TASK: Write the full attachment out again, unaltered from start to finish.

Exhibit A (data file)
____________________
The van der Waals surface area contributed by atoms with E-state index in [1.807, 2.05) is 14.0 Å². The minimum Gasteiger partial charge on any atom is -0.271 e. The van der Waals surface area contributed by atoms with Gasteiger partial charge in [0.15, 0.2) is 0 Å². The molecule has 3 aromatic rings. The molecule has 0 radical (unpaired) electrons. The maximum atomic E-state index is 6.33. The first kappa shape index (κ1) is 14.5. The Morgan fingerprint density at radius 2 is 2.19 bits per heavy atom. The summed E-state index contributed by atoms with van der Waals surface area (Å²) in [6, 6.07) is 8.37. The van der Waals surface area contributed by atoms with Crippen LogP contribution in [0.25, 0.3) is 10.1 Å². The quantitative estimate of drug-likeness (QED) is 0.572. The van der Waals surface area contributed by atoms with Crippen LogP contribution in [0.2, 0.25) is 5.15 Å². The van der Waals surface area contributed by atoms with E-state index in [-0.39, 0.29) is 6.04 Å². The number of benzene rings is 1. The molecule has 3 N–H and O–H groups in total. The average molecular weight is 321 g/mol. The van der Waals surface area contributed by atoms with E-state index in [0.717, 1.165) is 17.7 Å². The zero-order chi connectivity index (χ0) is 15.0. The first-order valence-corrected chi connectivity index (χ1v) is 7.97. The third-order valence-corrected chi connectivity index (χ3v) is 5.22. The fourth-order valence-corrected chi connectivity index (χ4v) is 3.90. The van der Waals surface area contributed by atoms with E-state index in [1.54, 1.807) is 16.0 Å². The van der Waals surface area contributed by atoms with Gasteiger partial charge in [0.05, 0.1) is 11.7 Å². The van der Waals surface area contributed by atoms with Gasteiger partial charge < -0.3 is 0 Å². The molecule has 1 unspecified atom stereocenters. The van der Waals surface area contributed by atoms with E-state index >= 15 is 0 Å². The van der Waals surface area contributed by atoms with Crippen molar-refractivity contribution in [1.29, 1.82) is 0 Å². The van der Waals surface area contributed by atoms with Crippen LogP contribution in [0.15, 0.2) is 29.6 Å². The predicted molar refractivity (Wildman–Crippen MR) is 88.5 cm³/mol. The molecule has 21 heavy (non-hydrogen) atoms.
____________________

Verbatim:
The van der Waals surface area contributed by atoms with E-state index in [1.807, 2.05) is 14.0 Å². The minimum Gasteiger partial charge on any atom is -0.271 e. The van der Waals surface area contributed by atoms with Gasteiger partial charge in [0.15, 0.2) is 0 Å². The molecule has 3 aromatic rings. The molecule has 0 radical (unpaired) electrons. The maximum atomic E-state index is 6.33. The first kappa shape index (κ1) is 14.5. The Morgan fingerprint density at radius 2 is 2.19 bits per heavy atom. The summed E-state index contributed by atoms with van der Waals surface area (Å²) in [6, 6.07) is 8.37. The van der Waals surface area contributed by atoms with Crippen LogP contribution in [0.25, 0.3) is 10.1 Å². The quantitative estimate of drug-likeness (QED) is 0.572. The van der Waals surface area contributed by atoms with Crippen LogP contribution in [0.2, 0.25) is 5.15 Å². The van der Waals surface area contributed by atoms with E-state index in [-0.39, 0.29) is 6.04 Å². The number of benzene rings is 1. The molecule has 3 N–H and O–H groups in total. The average molecular weight is 321 g/mol. The van der Waals surface area contributed by atoms with E-state index in [0.717, 1.165) is 17.7 Å². The zero-order chi connectivity index (χ0) is 15.0. The first-order valence-corrected chi connectivity index (χ1v) is 7.97. The third-order valence-corrected chi connectivity index (χ3v) is 5.22. The fourth-order valence-corrected chi connectivity index (χ4v) is 3.90. The van der Waals surface area contributed by atoms with E-state index in [1.54, 1.807) is 16.0 Å². The van der Waals surface area contributed by atoms with Gasteiger partial charge in [0.05, 0.1) is 11.7 Å². The van der Waals surface area contributed by atoms with Gasteiger partial charge < -0.3 is 0 Å². The molecule has 1 unspecified atom stereocenters. The van der Waals surface area contributed by atoms with E-state index >= 15 is 0 Å². The van der Waals surface area contributed by atoms with Crippen molar-refractivity contribution in [1.29, 1.82) is 0 Å². The van der Waals surface area contributed by atoms with Crippen LogP contribution in [0.15, 0.2) is 29.6 Å². The predicted molar refractivity (Wildman–Crippen MR) is 88.5 cm³/mol. The molecule has 21 heavy (non-hydrogen) atoms.